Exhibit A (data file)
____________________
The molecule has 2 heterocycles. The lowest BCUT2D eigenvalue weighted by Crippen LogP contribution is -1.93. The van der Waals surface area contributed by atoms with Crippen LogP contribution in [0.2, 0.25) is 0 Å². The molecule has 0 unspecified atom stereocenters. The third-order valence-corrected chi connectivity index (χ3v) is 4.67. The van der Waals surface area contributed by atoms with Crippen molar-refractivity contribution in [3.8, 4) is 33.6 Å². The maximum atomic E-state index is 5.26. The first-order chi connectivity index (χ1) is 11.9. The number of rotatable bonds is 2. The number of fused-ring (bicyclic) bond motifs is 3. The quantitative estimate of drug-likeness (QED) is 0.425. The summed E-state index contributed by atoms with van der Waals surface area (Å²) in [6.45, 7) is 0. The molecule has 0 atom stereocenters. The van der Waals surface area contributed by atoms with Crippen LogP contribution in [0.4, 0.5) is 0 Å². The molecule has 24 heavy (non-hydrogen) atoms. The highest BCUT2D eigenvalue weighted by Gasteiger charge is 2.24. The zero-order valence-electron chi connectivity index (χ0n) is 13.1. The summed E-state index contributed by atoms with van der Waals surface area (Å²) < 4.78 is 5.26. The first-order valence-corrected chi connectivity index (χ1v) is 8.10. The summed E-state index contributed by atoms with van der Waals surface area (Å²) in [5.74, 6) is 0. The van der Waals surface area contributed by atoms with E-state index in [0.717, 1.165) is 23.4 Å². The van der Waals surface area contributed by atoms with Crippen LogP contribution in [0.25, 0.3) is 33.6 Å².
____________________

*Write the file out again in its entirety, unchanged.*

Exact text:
The molecule has 2 heterocycles. The lowest BCUT2D eigenvalue weighted by Crippen LogP contribution is -1.93. The van der Waals surface area contributed by atoms with Crippen LogP contribution in [0.2, 0.25) is 0 Å². The molecule has 0 unspecified atom stereocenters. The third-order valence-corrected chi connectivity index (χ3v) is 4.67. The van der Waals surface area contributed by atoms with Crippen molar-refractivity contribution in [3.8, 4) is 33.6 Å². The maximum atomic E-state index is 5.26. The first-order chi connectivity index (χ1) is 11.9. The number of rotatable bonds is 2. The number of fused-ring (bicyclic) bond motifs is 3. The quantitative estimate of drug-likeness (QED) is 0.425. The summed E-state index contributed by atoms with van der Waals surface area (Å²) in [6.45, 7) is 0. The molecule has 0 atom stereocenters. The van der Waals surface area contributed by atoms with Crippen LogP contribution in [0.4, 0.5) is 0 Å². The molecule has 24 heavy (non-hydrogen) atoms. The highest BCUT2D eigenvalue weighted by Gasteiger charge is 2.24. The zero-order valence-electron chi connectivity index (χ0n) is 13.1. The summed E-state index contributed by atoms with van der Waals surface area (Å²) < 4.78 is 5.26. The first-order valence-corrected chi connectivity index (χ1v) is 8.10. The summed E-state index contributed by atoms with van der Waals surface area (Å²) in [5.74, 6) is 0. The van der Waals surface area contributed by atoms with E-state index in [0.717, 1.165) is 23.4 Å². The van der Waals surface area contributed by atoms with Crippen LogP contribution in [0.25, 0.3) is 33.6 Å².